It is also necessary to let independence-minded international students know that acquiring working experience at a small- or middle-sized company is actually a better way of accumulating powerful know-how for starting a firm or a venture business in the future. This is because young employees are responsible for a broader range of tasks in a small- or middle-sized company to the extent that they can build up substantial experience in a shorter period. Small- and middle-sized firms also need to make sufficient efforts to appeal this point to them. At the same time, the government should further devise measures or offer opportunities enough to make technological and management strength of these small- and middle-sized firms well known to international students.

Of course, Japanese firms, whether large or small, need to demonstrate possibility of promotion to senior management or above for strongly motivated and ambitious international students, as well as for Japanese students. They should attract those students in this way. If successful, this would enhance possibility of cultivating and utilizing international students as prospect management of their head offices or overseas subsidiaries, leading to steady transition of Japanese firms to "transnational organizations" where management resources are spread beyond their head offices.

This is the way to expand the possibility of international students shaping their career at Japanese firms. In order to achieve it, however, it is important to attract to Japan those international students who have endowments to meet it. Here exists a significant role to be played by the government and universities.

Ministry of Health, Labour and Welfare, Foreigners Employment Study Group Report
Japan Student Services Organization, Careers and Academic Degrees of International Students 2006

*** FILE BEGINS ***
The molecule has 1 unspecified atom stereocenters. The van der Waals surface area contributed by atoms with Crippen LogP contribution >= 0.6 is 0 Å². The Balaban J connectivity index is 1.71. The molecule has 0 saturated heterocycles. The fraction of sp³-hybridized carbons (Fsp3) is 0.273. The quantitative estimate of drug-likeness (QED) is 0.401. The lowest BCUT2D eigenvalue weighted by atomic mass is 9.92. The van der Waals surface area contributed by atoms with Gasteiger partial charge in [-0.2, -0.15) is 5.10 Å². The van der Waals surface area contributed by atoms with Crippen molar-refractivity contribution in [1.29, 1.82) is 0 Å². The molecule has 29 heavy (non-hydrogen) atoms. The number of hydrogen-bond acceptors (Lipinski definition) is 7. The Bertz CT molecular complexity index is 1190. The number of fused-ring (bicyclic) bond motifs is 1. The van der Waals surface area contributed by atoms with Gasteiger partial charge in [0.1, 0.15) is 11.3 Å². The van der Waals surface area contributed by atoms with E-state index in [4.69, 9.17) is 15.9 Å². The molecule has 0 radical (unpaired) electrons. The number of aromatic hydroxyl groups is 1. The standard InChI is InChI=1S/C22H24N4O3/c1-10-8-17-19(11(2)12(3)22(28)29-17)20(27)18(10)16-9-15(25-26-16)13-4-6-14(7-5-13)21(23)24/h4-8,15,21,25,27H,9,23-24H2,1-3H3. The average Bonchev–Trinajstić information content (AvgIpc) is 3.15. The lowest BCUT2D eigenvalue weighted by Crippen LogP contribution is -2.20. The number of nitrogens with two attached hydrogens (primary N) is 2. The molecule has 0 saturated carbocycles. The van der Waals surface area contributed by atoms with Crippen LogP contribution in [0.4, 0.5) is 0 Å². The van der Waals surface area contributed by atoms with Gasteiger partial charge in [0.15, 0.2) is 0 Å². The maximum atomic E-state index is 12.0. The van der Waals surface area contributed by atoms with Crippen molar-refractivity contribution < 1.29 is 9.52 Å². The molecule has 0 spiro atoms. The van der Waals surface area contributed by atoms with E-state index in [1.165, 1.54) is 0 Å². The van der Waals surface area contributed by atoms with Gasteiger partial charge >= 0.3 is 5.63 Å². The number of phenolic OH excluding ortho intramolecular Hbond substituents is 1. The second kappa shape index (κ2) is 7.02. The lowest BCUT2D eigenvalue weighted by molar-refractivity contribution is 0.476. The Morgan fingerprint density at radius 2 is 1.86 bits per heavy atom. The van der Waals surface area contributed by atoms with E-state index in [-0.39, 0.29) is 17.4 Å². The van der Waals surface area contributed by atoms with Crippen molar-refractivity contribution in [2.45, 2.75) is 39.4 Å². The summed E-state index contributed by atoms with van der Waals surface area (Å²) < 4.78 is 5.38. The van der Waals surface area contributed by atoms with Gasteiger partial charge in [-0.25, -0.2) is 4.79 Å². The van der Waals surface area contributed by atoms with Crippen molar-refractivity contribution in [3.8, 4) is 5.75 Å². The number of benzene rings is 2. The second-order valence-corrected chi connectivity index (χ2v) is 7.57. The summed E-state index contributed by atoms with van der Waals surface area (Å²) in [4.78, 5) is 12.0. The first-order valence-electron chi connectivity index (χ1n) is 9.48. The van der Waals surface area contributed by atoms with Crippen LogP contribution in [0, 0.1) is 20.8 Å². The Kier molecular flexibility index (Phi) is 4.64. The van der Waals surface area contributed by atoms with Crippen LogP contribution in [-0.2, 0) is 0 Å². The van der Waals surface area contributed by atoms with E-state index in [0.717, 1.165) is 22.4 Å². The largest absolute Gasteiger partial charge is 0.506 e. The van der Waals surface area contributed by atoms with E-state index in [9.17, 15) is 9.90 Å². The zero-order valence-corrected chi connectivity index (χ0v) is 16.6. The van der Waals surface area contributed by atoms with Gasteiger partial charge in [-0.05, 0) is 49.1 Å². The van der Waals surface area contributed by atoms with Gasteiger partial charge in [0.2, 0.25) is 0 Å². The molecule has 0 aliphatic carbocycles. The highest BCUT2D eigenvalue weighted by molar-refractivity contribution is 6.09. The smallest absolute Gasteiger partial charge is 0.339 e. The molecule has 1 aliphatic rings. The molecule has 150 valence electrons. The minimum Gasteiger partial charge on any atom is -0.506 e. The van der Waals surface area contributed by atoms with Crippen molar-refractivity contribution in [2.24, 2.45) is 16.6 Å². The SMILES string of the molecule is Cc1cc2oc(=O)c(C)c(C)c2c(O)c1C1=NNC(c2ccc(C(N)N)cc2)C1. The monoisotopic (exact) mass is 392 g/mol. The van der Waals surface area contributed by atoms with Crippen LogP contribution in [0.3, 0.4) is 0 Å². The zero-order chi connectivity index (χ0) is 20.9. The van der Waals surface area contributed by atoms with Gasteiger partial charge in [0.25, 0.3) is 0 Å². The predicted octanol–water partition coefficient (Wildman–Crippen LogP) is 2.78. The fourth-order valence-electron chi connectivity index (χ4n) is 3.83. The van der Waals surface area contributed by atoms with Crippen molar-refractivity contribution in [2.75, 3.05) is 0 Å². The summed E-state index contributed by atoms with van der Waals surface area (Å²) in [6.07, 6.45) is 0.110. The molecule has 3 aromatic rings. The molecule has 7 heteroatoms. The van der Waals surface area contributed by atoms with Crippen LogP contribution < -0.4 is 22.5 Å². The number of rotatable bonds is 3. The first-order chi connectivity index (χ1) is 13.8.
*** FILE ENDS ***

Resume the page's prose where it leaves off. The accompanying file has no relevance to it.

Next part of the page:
Ministry of Economy, Trade and Industry, Career Development Program for Foreign Students from Asia
Immigration Bureau of Japan, Employment of International Students by Japanese Firms 2006
The Japan Institute for Labour Policy and Training, Research on Recruitment of International Students
[Full Text]http://www.jil.go.jp/institute/research/2008/042.htm

Mitsuhide Shiraki
Professor in the Faculty of Political Science and Economics and Dean of the Center for International Education, Waseda Unviersity

Brief profile of the author:

He was born in 1951, graduated from School of Political Science and Economics, Waseda University, and finished the Doctoral Program at Graduate School of Economics, Waseda University. Ph.D. in economics. After serving as Assistant Professor and Professor in the Faculty of Political Science and Economics, Kokushikan University, he has been Professor at School of Political Science and Economics, Waseda University, since April 1999, then Professor in the Faculty of Political Science and Economics, Waseda University, since 2005. He is also a member of Labour Policy Council and Vice President for Japan Society of Human Resource Management.

Recent Works:

Human Resource Management of China Shift (editor and contributor) (Hakutou Shobou, 2005), Comparative Analysis of International Human Resource Management (sole) (Yuhikaku, 2006), Internal Labor Markets and Manpower Analysis (translation supervisor) (Waseda University Press, 2007)